Professor Liu Shengming
M.D., Professor, Chief Physician, Doctoral Supervisor and Postdoctoral Collaborator.
Director of Department of Internal Medicine, Department of Respiratory Medicine and Department of Internal Medicine Teaching and Research, The First Hospital of Jinan University.
Studied at Humboldt University, Germany from 1998 to 1999.
At present, there is a lack of large-scale definitive epidemiological investigation data on bronchiectasis; however, in recent years, the incidence and prevalence of bronchiectasis reported internationally has increased, and this disease is becoming increasingly complex. To better understand the etiological distribution, diagnosis, treatment, and prevention of bronchiectasis, we invited Professor Liu Shengming from the first affiliated hospital of Jinan University to talk about the standardisation of antimicrobial therapy for bronchiectasis.
In 2013, Professor Zhou Yumin took the lead in conducting a survey of urban residents aged 40 years and above in seven cities. The survey showed that among the 10,811 respondents, 135 patients were previously diagnosed with bronchiectasis, corresponding to a prevalence of 1.5% in men and 1.1% in women.1 However, the data in this study is not representative, and the prevalence rate might have been underestimated owing to the lack of chest CT examination, which requires a large-scale epidemiological investigation and study.
The “Chinese Expert Consensus on the Diagnosis and Treatment of Adult Bronchiectasis”, published in 2021, proposed the need to assess the severity of the disease for stratified management of patients. In clinical practice, the severity of bronchiectasis is often assessed through imaging evaluation, for which the modified Reiff score is commonly used. However, due to the significant heterogeneity of the onset of bronchiectasis, there is no close correlation between imaging evaluation and the severity of bronchiectasis. Scholars in China and other countries instead recommend a multi-dimensional perspective, combining the patient’s clinical symptoms, imaging findings, risk of acute exacerbation, and bacterial colonisation, the Bronchiectasis Severity Index (BSI) and E-FACED score, which have been designed and confirmed to be useful to assess the severity of bronchiectasis.2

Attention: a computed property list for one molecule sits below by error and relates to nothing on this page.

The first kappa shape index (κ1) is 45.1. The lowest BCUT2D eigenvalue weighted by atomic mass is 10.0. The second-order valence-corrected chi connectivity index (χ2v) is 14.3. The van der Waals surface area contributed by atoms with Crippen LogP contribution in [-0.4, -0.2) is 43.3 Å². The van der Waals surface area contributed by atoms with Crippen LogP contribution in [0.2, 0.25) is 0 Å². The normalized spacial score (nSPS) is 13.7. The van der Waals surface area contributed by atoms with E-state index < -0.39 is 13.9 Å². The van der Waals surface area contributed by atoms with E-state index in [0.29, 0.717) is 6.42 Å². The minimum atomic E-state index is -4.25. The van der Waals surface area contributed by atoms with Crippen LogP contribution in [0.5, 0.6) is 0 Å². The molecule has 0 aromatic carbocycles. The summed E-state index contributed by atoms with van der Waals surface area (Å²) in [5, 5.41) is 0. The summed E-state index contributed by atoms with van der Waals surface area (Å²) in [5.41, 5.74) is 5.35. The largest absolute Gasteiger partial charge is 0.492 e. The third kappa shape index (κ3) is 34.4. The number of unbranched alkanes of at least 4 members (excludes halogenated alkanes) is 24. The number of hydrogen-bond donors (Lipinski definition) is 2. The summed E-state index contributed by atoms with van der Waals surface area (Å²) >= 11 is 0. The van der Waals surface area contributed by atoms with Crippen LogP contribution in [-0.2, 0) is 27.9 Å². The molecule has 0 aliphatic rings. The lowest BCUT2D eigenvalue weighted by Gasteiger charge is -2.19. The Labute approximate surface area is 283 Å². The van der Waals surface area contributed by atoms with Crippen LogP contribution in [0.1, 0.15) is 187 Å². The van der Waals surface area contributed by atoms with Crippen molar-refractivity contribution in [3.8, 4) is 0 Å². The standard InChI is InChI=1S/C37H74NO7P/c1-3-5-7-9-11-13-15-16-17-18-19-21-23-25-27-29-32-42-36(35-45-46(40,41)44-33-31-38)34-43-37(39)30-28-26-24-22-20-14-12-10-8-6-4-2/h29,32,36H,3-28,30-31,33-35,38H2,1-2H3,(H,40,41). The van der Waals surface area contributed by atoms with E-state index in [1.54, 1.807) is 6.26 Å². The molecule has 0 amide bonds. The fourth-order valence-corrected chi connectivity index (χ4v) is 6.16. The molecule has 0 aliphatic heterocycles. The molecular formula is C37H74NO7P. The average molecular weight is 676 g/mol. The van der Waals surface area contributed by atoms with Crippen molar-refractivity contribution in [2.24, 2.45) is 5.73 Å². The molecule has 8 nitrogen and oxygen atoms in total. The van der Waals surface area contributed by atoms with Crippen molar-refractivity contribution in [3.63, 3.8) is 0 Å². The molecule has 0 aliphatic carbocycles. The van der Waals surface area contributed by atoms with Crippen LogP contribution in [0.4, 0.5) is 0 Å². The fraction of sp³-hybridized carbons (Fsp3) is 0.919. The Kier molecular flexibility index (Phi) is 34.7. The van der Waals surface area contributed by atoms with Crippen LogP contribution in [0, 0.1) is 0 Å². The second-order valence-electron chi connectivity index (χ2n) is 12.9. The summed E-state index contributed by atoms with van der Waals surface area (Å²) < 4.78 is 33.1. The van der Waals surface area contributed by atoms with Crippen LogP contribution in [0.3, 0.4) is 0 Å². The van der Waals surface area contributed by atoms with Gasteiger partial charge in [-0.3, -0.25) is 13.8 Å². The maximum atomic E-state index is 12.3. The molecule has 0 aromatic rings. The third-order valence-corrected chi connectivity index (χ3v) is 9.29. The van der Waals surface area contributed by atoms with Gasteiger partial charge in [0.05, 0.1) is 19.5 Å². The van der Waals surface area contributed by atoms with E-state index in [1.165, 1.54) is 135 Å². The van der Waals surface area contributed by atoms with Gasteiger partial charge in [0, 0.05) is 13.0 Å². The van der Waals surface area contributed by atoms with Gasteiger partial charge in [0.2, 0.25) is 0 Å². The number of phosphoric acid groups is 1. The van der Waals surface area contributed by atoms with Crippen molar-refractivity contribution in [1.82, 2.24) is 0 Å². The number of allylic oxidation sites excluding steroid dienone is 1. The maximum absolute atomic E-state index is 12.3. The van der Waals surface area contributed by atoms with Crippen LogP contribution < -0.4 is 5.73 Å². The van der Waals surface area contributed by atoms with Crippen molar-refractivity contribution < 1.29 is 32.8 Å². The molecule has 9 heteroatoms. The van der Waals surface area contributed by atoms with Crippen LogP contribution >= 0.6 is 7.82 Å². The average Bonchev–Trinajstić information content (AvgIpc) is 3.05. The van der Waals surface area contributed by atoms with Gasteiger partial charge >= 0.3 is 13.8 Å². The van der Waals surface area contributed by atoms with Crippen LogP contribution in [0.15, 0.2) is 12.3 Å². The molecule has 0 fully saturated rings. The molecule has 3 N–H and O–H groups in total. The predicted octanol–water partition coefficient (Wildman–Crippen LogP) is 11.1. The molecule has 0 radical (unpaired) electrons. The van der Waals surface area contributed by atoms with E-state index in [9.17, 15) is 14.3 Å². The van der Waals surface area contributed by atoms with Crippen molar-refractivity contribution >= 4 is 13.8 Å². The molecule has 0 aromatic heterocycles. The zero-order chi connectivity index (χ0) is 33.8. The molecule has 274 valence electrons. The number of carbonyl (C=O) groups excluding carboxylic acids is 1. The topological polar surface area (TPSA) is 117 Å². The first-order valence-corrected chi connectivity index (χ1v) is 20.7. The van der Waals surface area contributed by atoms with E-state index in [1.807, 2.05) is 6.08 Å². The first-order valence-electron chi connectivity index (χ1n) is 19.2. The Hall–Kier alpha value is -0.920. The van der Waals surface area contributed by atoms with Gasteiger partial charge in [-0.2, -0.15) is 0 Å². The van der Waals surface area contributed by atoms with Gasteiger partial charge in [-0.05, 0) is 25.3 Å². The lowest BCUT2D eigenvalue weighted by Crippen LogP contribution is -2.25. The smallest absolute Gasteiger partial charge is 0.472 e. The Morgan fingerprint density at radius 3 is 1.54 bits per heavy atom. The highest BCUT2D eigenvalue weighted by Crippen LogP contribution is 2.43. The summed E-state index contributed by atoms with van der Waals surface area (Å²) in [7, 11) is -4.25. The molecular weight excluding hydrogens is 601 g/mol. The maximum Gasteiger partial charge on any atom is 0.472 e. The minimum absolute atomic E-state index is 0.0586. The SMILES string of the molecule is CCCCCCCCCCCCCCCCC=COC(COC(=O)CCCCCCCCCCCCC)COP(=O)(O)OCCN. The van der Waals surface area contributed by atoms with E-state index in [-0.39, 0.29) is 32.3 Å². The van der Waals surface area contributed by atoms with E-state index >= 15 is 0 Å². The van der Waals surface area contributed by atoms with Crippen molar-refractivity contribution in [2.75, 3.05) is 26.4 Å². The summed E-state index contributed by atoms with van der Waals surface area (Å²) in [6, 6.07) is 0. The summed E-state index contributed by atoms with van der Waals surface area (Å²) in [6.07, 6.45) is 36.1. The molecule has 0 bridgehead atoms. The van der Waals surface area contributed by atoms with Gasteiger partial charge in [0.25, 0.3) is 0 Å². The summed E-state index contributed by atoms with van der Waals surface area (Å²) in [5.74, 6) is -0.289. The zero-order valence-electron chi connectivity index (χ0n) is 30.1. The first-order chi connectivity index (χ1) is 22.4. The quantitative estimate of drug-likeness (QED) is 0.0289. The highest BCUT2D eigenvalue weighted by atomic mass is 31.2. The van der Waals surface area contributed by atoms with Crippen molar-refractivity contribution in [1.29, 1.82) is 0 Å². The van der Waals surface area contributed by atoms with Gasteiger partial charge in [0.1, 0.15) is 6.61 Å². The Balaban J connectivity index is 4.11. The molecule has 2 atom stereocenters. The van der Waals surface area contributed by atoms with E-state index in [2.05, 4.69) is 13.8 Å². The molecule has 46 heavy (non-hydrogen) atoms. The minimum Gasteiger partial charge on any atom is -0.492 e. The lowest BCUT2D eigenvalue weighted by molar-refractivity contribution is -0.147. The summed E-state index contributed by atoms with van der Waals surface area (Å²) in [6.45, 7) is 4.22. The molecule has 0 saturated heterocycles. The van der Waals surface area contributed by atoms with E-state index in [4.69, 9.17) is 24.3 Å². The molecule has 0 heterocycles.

2. Differences in pathogenic distribution and selection of antimicrobial treatment options between the stable phase and acute exacerbation of bronchiectasis
From limited epidemiological data in China, there appears to be no significant difference in etiological distribution between the stable phase and acute exacerbation of bronchiectasis, both of which are dominated by Gram-negative bacilli,3 but there are certain differences in the detection rate of bacteria. Studies have shown that the detection rate of bacteria in patients with stable bronchiectasis is mostly below 30%, and the positive rate of sputum culture in acute exacerbation stage is slightly higher, ranging from 30–50%. Pathogens of bronchiectasis are mainly Pseudomonas aeruginosa, Klebsiella pneumoniae, Escherichia coli, Moraxella catarrhalis, Enterobacter cloacae, Acinetobacter baumannii, Haemophilus parainfluenzae, etc. The detection rate of Pseudomonas aeruginosa ranked first in both the stable phase and the acute exacerbation of bronchiectasis.
Regarding antimicrobial therapy in the stable phase, the pathogens detected need to be assessed, and most of the pathogens detected in the stable phase are likely to be colonising bacteria. The need for their removal mostly depends on the pathogenic species. If Pseudomonas aeruginosa is isolated from a patient who is diagnosed with bronchiectasis for the first time, with imaging studies and symptoms are suggestive of progressive disease, then pathogen eradication therapy is recommended.2 The recommended regimen is ciprofloxacin 500 mg bid orally for 2 weeks, followed by inhalation of antimicrobial drugs such as tobramycin or polymyxin for 3 months. However, these inhalation dosage forms are not yet available in China, and clinical use of intravenous injection instead of nebulization does not strictly implement pathogen clearance. The application dose of ciprofloxacin is also different from that in other countries (500-750 mg bid). 2 In patients from whom Pseudomonas aeruginosa has not been isolated, or whose condition is stable, pathogen clearance therapy is not clinically advocated. In addition, if other pathogenic bacteria (non-Pseudomonas aeruginosa) are isolated, pathogen clearance therapy is not recommended. Overall, there is a need for evidence-based medical evidence to support pathogen clearance therapy for bronchiectasis patients in China.